Liverpool City Council is marking an important historical milestone this month –150 years of local government.
On 27 June 1872, following a petition by residents, the Liverpool area was styled the Municipal District of Liverpool by NSW Governor, Sir Hercules Robinson and Liverpool Council was formed.
In September 1872, Liverpool Council also elected its first Mayor, Captain Richard Sadleir, and Aldermen, now referred to as Councillors. The Liverpool suburb of Sadleir, part of the Green Valley Housing Estate, was named after the first Mayor.
The 150th anniversary of Liverpool Council is one of several important milestones in Liverpool’s history, including 40,000+ years of First Nations heritage, the founding of the town of Liverpool in 1810 by Governor Lachlan Macquarie, and the granting of city status to Liverpool in 1960.
Liverpool Mayor, Ned Mannoun said the Liverpool region has a fascinating history.
“Our area has rich First Nations, colonial and migrant heritage, and Liverpool is considered one of the oldest towns founded in Australia,” said Cr Mannoun.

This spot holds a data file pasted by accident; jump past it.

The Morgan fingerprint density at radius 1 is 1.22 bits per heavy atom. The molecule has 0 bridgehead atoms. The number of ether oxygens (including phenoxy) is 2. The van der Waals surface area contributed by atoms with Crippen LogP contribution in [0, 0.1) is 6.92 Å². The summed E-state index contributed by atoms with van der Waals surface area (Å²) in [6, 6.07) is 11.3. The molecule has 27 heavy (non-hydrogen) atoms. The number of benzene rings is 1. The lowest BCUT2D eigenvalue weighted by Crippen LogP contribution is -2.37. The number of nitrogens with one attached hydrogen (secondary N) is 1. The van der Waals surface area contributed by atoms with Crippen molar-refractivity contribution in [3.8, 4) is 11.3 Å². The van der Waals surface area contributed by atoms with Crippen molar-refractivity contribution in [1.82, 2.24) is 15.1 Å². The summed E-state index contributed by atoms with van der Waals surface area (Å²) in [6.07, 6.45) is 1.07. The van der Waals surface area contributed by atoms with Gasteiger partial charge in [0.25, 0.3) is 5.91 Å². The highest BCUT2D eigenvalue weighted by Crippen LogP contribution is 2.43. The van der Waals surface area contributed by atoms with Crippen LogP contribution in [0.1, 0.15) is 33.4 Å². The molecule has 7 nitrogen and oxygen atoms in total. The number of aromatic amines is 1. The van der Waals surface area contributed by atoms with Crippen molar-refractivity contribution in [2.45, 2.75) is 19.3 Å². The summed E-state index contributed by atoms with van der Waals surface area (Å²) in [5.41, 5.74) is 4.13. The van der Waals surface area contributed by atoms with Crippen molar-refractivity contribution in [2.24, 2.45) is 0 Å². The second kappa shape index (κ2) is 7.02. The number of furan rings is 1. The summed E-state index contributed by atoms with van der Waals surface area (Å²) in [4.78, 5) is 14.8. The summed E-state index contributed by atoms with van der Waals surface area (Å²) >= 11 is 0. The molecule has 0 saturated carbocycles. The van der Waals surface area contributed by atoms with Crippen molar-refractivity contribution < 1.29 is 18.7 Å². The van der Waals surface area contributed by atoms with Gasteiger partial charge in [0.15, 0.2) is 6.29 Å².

“Marking 150 years since the formation of Liverpool Council is important in acknowledging the progress and achievements of our area and its people.”
Since being granted municipality status in 1872, the population of the Liverpool area has grown from around 1,700 to almost 250,000 people in 2022.
To mark the significant occasion, several events are planned across the rest of year, including unearthing a time capsule buried in 1972, a special film screening at the Casula Powerhouse Arts Centre of Peter Weir’s famous documentary Whatever Happened to Green Valley? on Saturday 9 July, and a historic timeline display at Liverpool City Library.
A special commemorative publication –The City of Liverpool Gazette – will also be published to coincide with the anniversary and will feature contributions from several historical societies about the significant events and achievements of the Liverpool area.
School children in Liverpool are also participating in the 150th celebrations through a range of engaging, digital-focused workshops run by Liverpool City Library asking the question: Where are we now and where are we going? Students are asked to contemplate what life in Liverpool will be like in 2072 to build a new digital time capsule: Kids voices for the future!
To find out more about the 150th anniversary celebrations and Liverpool’s history, visit: https://www.liverpool.nsw.gov.au/council/liverpool-municipality-150th-anniversary